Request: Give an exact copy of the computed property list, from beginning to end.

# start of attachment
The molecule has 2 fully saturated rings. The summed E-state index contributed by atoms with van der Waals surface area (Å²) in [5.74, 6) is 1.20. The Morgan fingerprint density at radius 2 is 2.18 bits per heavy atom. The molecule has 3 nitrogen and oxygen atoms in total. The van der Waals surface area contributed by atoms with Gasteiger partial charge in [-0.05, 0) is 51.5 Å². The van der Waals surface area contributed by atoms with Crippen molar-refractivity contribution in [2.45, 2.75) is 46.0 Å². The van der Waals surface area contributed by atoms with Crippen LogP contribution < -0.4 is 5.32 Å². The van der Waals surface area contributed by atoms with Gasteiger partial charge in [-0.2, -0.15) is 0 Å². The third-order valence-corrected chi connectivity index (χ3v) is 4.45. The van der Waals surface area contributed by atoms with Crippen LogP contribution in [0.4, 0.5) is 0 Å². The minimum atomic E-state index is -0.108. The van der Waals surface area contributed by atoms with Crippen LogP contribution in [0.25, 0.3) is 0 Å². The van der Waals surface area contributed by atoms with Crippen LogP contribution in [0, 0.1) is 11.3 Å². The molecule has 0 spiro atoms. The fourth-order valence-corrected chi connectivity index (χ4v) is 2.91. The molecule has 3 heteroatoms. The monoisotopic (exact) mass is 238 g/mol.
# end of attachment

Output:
The molecule has 2 fully saturated rings. The summed E-state index contributed by atoms with van der Waals surface area (Å²) in [5.74, 6) is 1.20. The Morgan fingerprint density at radius 2 is 2.18 bits per heavy atom. The molecule has 3 nitrogen and oxygen atoms in total. The van der Waals surface area contributed by atoms with Gasteiger partial charge in [-0.05, 0) is 51.5 Å². The van der Waals surface area contributed by atoms with Crippen molar-refractivity contribution in [2.45, 2.75) is 46.0 Å². The van der Waals surface area contributed by atoms with Crippen LogP contribution < -0.4 is 5.32 Å². The van der Waals surface area contributed by atoms with Gasteiger partial charge in [-0.2, -0.15) is 0 Å². The third-order valence-corrected chi connectivity index (χ3v) is 4.45. The van der Waals surface area contributed by atoms with Crippen LogP contribution in [0.4, 0.5) is 0 Å². The minimum atomic E-state index is -0.108. The van der Waals surface area contributed by atoms with Crippen LogP contribution in [0.25, 0.3) is 0 Å². The van der Waals surface area contributed by atoms with Crippen LogP contribution in [0, 0.1) is 11.3 Å². The molecule has 0 spiro atoms. The fourth-order valence-corrected chi connectivity index (χ4v) is 2.91. The molecule has 3 heteroatoms. The monoisotopic (exact) mass is 238 g/mol.